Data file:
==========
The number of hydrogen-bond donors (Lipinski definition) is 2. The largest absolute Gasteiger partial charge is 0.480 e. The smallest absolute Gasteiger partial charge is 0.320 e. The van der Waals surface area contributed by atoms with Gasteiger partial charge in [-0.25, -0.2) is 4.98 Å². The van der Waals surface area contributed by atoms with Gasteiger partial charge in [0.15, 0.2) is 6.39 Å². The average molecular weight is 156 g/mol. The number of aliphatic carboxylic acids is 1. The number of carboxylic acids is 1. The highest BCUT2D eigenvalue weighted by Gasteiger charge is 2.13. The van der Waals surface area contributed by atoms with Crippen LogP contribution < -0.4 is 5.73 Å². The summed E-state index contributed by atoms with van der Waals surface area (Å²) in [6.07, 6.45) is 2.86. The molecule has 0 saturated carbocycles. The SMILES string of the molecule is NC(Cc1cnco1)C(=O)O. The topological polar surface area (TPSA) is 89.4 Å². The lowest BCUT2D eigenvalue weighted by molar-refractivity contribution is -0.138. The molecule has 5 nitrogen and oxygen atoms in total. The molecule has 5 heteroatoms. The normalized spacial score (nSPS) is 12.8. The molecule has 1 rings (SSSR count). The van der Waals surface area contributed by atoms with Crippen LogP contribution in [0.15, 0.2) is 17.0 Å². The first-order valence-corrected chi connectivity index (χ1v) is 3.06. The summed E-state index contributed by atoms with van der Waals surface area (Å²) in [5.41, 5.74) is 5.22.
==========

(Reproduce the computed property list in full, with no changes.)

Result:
The number of hydrogen-bond donors (Lipinski definition) is 2. The largest absolute Gasteiger partial charge is 0.480 e. The smallest absolute Gasteiger partial charge is 0.320 e. The van der Waals surface area contributed by atoms with Gasteiger partial charge in [-0.25, -0.2) is 4.98 Å². The van der Waals surface area contributed by atoms with Gasteiger partial charge in [0.15, 0.2) is 6.39 Å². The average molecular weight is 156 g/mol. The number of aliphatic carboxylic acids is 1. The number of carboxylic acids is 1. The highest BCUT2D eigenvalue weighted by Gasteiger charge is 2.13. The van der Waals surface area contributed by atoms with Crippen LogP contribution < -0.4 is 5.73 Å². The summed E-state index contributed by atoms with van der Waals surface area (Å²) in [6.07, 6.45) is 2.86. The molecule has 0 saturated carbocycles. The SMILES string of the molecule is NC(Cc1cnco1)C(=O)O. The topological polar surface area (TPSA) is 89.4 Å². The lowest BCUT2D eigenvalue weighted by molar-refractivity contribution is -0.138. The molecule has 5 nitrogen and oxygen atoms in total. The molecule has 5 heteroatoms. The normalized spacial score (nSPS) is 12.8. The molecule has 1 rings (SSSR count). The van der Waals surface area contributed by atoms with Crippen LogP contribution in [0.15, 0.2) is 17.0 Å². The first-order valence-corrected chi connectivity index (χ1v) is 3.06. The summed E-state index contributed by atoms with van der Waals surface area (Å²) in [5.41, 5.74) is 5.22.